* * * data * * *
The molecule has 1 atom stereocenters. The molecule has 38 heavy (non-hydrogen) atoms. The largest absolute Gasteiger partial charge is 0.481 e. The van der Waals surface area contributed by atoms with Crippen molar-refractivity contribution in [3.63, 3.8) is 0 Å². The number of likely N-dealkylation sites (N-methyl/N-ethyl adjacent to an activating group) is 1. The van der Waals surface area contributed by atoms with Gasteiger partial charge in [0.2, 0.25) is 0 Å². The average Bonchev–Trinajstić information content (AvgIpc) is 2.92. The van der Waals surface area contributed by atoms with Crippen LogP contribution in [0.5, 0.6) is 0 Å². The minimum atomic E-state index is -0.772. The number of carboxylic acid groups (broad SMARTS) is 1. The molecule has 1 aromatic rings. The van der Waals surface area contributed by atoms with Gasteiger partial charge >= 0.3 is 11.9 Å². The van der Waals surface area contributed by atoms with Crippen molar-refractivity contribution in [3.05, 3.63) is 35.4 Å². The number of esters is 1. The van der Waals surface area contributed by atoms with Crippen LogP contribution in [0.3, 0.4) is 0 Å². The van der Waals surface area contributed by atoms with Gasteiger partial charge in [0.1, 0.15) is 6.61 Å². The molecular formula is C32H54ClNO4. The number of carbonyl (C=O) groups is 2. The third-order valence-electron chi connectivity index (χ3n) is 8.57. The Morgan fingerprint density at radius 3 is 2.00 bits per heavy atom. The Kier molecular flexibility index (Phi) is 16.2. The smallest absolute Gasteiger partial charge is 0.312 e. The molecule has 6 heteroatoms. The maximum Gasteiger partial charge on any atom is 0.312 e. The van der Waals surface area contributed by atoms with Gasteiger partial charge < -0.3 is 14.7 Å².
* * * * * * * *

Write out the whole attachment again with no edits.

The molecule has 1 atom stereocenters. The molecule has 38 heavy (non-hydrogen) atoms. The largest absolute Gasteiger partial charge is 0.481 e. The van der Waals surface area contributed by atoms with Crippen molar-refractivity contribution in [3.63, 3.8) is 0 Å². The number of likely N-dealkylation sites (N-methyl/N-ethyl adjacent to an activating group) is 1. The van der Waals surface area contributed by atoms with Gasteiger partial charge in [0.2, 0.25) is 0 Å². The average Bonchev–Trinajstić information content (AvgIpc) is 2.92. The van der Waals surface area contributed by atoms with Crippen LogP contribution in [0.5, 0.6) is 0 Å². The minimum atomic E-state index is -0.772. The number of carboxylic acid groups (broad SMARTS) is 1. The molecule has 1 aromatic rings. The van der Waals surface area contributed by atoms with Gasteiger partial charge >= 0.3 is 11.9 Å². The van der Waals surface area contributed by atoms with Crippen molar-refractivity contribution in [3.05, 3.63) is 35.4 Å². The number of esters is 1. The van der Waals surface area contributed by atoms with Crippen LogP contribution in [0.3, 0.4) is 0 Å². The van der Waals surface area contributed by atoms with Gasteiger partial charge in [0.1, 0.15) is 6.61 Å². The molecular formula is C32H54ClNO4. The number of carbonyl (C=O) groups is 2. The third-order valence-electron chi connectivity index (χ3n) is 8.57. The Morgan fingerprint density at radius 3 is 2.00 bits per heavy atom. The Kier molecular flexibility index (Phi) is 16.2. The smallest absolute Gasteiger partial charge is 0.312 e. The molecule has 6 heteroatoms. The maximum Gasteiger partial charge on any atom is 0.312 e. The van der Waals surface area contributed by atoms with Gasteiger partial charge < -0.3 is 14.7 Å².